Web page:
- if the relinquishment is revocable, the name and address of a person to whom the revocation is to be delivered; and
- the designation of a prospective adoptive parent, the Department of Family and Protective Services, if the department has consented in writing to the designation, or a licensed child-placing agency to serve as managing conservator of the child and the address of the person or agency.
The Texas Family Code has numerous statutes covering involuntary termination of parental rights, and these different scenarios include:
- Involuntary Termination Of Parent-child Relationship, Texas Family Code § 161.001
- Termination Of The Rights Of An Alleged Biological Father, Texas Family Code § 161.002
- Involuntary Termination: Inability To Care For Child, Texas Family Code § 161.003
- Termination Of Parental Rights After Denial Of Prior Petition To Terminate, Texas Family Code § 161.004
- Termination When Parent Is Petitioner, Texas Family Code § 161.005
- Termination After Abortion, Texas Family Code § 161.006
- Termination When Pregnancy Results From Criminal Act, Texas Family Code § 161.007
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Ikaha M. Sparrow
Texas Parental Rights Resources
Holley v. Adams, 544 S.W.2d 367 (Tex. 1976) – David Adams instituted this suit for termination of the parent-child relationship between his former wife, Nanci Adams Holley, and their son. The trial court ordered termination under Texas Family Code § 15.02 on the grounds that Nanci Holley had failed to support her child, that her conduct endangered the emotional well-being of the child, and that the termination of the parent-child relationship was in the best interest of the child. The court of civil appeals affirmed, but the Supreme Court of Texas reversed and rendered judgment denying termination of the parent-child relationship. This case is famous for establishing factors courts should use in determining the best interests of the child, more commonly known as the “Holley Factors,” which are:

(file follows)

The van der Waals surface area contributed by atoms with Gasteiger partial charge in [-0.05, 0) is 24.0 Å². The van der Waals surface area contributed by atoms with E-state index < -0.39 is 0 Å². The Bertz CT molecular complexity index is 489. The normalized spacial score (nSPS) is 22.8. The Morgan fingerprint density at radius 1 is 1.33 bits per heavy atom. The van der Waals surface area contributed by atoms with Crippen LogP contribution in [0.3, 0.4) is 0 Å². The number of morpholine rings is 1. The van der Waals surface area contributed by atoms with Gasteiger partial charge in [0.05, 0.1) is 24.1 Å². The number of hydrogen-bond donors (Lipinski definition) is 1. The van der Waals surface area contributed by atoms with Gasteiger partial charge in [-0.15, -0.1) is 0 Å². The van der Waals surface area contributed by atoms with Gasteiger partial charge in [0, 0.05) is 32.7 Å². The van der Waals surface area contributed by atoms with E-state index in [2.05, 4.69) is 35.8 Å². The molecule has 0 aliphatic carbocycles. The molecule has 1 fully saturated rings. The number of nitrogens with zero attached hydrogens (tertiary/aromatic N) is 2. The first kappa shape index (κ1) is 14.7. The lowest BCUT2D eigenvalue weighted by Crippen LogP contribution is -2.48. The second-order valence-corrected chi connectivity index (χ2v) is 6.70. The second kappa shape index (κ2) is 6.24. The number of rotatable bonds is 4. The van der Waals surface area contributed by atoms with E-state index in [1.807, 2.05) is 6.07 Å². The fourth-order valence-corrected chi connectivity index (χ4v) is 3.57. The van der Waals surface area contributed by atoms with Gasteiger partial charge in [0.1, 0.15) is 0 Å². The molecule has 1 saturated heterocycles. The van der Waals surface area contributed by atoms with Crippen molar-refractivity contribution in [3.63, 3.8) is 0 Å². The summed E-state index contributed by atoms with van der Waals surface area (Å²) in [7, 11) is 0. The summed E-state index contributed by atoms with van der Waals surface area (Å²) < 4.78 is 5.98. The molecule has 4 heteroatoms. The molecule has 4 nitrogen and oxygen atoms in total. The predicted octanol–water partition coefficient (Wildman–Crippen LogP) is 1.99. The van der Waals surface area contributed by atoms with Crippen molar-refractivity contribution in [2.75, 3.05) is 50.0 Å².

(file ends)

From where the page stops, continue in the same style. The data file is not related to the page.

- The desires of the child
- The emotional and physical needs of the child now and in the future
- The emotional and physical danger to the child now and in the future
- The parental abilities of the individuals seeking custody
- The programs available to assist these individuals to promote the best interest of the child
- The plans for the child by these individuals or by the agency seeking custody
- The stability of the home or proposed placement
- The acts or omissions of the parent may indicate that the existing parent-child relationship is not a proper one
- Any excuse for the acts or omissions of a parent
Using the Holley factors in child custody cases. – State Bar of Texas – View an article discussing how the Holley Factors are used in child custody cases. As the article notes, “Many Texas courts have held that the Holley factors should also be applied in ordinary child custody matters in addition to those involving termination.” The article presents potential questions for children who are infants (birth to 18 months), toddlers (18 months to 5 years), early elementary school-aged children (5 to 7 years), older elementary school-aged children (8 to 10 years), middle school-aged children (11 to 13 years), and adolescent or high school-aged children (14 to 18 years).
Contact A Parental Rights Lawyer In Houston Today
Are you attempting to exercise your parental rights or do you need help terminating the rights of another parent? You are going to want to be sure that you speak with The Sparrow Law Firm, PLLC, so you can be sure your case is handled the right way.
Our firm can analyze your case when you call 281-973-0431 or contact us online today. We understand the great challenges involved in proving what is necessary to terminate parental rights, and The Sparrow Law Firm, PLLC, will be committed to getting you the most favorable results.